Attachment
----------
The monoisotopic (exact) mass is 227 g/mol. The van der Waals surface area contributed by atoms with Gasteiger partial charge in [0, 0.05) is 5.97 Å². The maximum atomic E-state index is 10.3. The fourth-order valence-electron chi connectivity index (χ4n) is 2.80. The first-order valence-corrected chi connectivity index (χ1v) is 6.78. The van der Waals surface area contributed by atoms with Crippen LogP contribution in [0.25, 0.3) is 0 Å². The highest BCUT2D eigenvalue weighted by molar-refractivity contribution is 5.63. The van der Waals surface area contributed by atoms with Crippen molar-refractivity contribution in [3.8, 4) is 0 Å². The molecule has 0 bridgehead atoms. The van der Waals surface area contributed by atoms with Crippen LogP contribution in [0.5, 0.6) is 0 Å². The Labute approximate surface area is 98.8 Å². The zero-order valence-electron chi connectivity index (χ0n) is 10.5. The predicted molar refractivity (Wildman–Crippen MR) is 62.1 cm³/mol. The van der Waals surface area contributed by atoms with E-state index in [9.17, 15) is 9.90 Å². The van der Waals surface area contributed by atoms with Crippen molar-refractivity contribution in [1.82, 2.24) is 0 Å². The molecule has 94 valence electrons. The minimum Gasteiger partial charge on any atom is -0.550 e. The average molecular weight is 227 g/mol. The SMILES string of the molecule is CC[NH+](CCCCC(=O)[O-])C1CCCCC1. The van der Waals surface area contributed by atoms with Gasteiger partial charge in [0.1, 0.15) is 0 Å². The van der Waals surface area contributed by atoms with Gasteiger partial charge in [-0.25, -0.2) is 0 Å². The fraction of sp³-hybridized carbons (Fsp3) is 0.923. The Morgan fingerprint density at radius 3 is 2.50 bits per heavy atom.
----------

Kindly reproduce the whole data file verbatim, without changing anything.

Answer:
The monoisotopic (exact) mass is 227 g/mol. The van der Waals surface area contributed by atoms with Gasteiger partial charge in [0, 0.05) is 5.97 Å². The maximum atomic E-state index is 10.3. The fourth-order valence-electron chi connectivity index (χ4n) is 2.80. The first-order valence-corrected chi connectivity index (χ1v) is 6.78. The van der Waals surface area contributed by atoms with Crippen LogP contribution in [0.25, 0.3) is 0 Å². The highest BCUT2D eigenvalue weighted by molar-refractivity contribution is 5.63. The van der Waals surface area contributed by atoms with Crippen molar-refractivity contribution in [3.8, 4) is 0 Å². The molecule has 0 bridgehead atoms. The van der Waals surface area contributed by atoms with Crippen LogP contribution in [0.5, 0.6) is 0 Å². The Labute approximate surface area is 98.8 Å². The zero-order valence-electron chi connectivity index (χ0n) is 10.5. The predicted molar refractivity (Wildman–Crippen MR) is 62.1 cm³/mol. The van der Waals surface area contributed by atoms with E-state index in [9.17, 15) is 9.90 Å². The van der Waals surface area contributed by atoms with Crippen molar-refractivity contribution in [1.82, 2.24) is 0 Å². The molecule has 94 valence electrons. The minimum Gasteiger partial charge on any atom is -0.550 e. The average molecular weight is 227 g/mol. The SMILES string of the molecule is CC[NH+](CCCCC(=O)[O-])C1CCCCC1. The van der Waals surface area contributed by atoms with Gasteiger partial charge in [0.1, 0.15) is 0 Å². The van der Waals surface area contributed by atoms with Gasteiger partial charge in [-0.25, -0.2) is 0 Å². The fraction of sp³-hybridized carbons (Fsp3) is 0.923. The Morgan fingerprint density at radius 3 is 2.50 bits per heavy atom.